III. CONCLUSION

Accordingly, the Court GRANTS Defendants' Motion to Dismiss as to Counts III, IV, and VI and DENIES Defendants' motion as to Counts I and II. Count V remains under advisement with this Court.

So ORDERED.

GENE CARTER

Chief Judge

Dated at Portland, Maine this 3rd day of April, 1995

1. Until the 1993 amendments, this rate had been established as 6.5%.

2. Under the statute, teachers are not eligible to claim retirement benefits unless they have ten years or more of service or are 60 or older and have worked one year or more as of July 1, 1993. Thus, after completing either of these prerequisites, the teachers' benefits are considered to be "vested."

3. According to the prayer for relief in Plaintiff's Second Amended Complaint (Docket No. 23), the Class I Plaintiffs ask this Court to enjoin sections 12, 13, 28, and 31-37 of the 1993 amendments. The counts brought by the other Classes, however, do not seek relief from section 13 (capping the salary increases included in calculation of benefits) and section 31 (delaying the cost-of-living adjustments).

4. The 1991 changes excluded from the definition of "earnable compensation" payment received for unused leave for sickness or vacation; raising the minimum age for retirement with full benefits from 60 to 62 years of age; and increasing the penalty for retirement before the minimum age. The aim of the amendments, which were enacted as the State was facing a serious budget shortfall, was to substantially reduce the annual contribution required from the State. Spiller v. State, 627 A.2d 513, 514-15 (Me. 1993). These changes affected only those employees with fewer than seven years of "creditable service," thereby reaching only "nonvested" employees. The amendments in Spiller are identical to those challenged in the present action by the Class II Plaintiffs, except that the 1993 amendments extended the 1991 changes to reach all nonvested employees (i.e., all employees with fewer than ten years of creditable service) rather than only those nonvested employees with less than seven years of creditable service. See discussion infra at 17-18.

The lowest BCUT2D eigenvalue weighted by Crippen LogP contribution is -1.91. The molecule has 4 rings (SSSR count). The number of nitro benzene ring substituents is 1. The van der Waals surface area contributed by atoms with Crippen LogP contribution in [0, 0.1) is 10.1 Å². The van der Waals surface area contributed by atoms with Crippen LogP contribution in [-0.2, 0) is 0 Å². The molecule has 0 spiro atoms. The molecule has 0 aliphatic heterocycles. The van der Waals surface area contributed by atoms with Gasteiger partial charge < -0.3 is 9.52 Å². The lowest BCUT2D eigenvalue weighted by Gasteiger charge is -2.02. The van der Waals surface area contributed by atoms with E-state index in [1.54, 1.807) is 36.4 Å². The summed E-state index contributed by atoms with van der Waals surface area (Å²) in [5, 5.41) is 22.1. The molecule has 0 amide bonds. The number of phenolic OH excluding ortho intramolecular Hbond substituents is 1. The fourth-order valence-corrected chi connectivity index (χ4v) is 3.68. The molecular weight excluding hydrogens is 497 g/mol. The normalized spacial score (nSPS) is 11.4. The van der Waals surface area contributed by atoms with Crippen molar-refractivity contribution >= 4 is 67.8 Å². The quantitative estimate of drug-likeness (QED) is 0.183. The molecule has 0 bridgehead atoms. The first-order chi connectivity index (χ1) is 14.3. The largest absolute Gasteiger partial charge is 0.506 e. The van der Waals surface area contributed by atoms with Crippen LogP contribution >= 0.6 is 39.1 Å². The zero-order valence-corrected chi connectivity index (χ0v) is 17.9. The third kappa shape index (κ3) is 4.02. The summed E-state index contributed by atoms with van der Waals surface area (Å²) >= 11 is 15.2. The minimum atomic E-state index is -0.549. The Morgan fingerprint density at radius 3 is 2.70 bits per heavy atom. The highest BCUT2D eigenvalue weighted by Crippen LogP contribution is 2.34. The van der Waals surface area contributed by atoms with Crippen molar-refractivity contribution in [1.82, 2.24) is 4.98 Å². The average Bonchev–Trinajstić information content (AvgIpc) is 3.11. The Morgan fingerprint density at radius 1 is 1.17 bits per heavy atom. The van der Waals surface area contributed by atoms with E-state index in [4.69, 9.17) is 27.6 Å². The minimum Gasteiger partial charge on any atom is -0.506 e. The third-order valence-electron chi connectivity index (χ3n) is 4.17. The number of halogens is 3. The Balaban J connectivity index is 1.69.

5. That section provides, in pertinent part: No amendment to this Part may cause any reduction in the amount of benefits which would be due to a member . . . on the date immediately preceding the effective date of the amendment. 5 M.R.S.A. § 17801.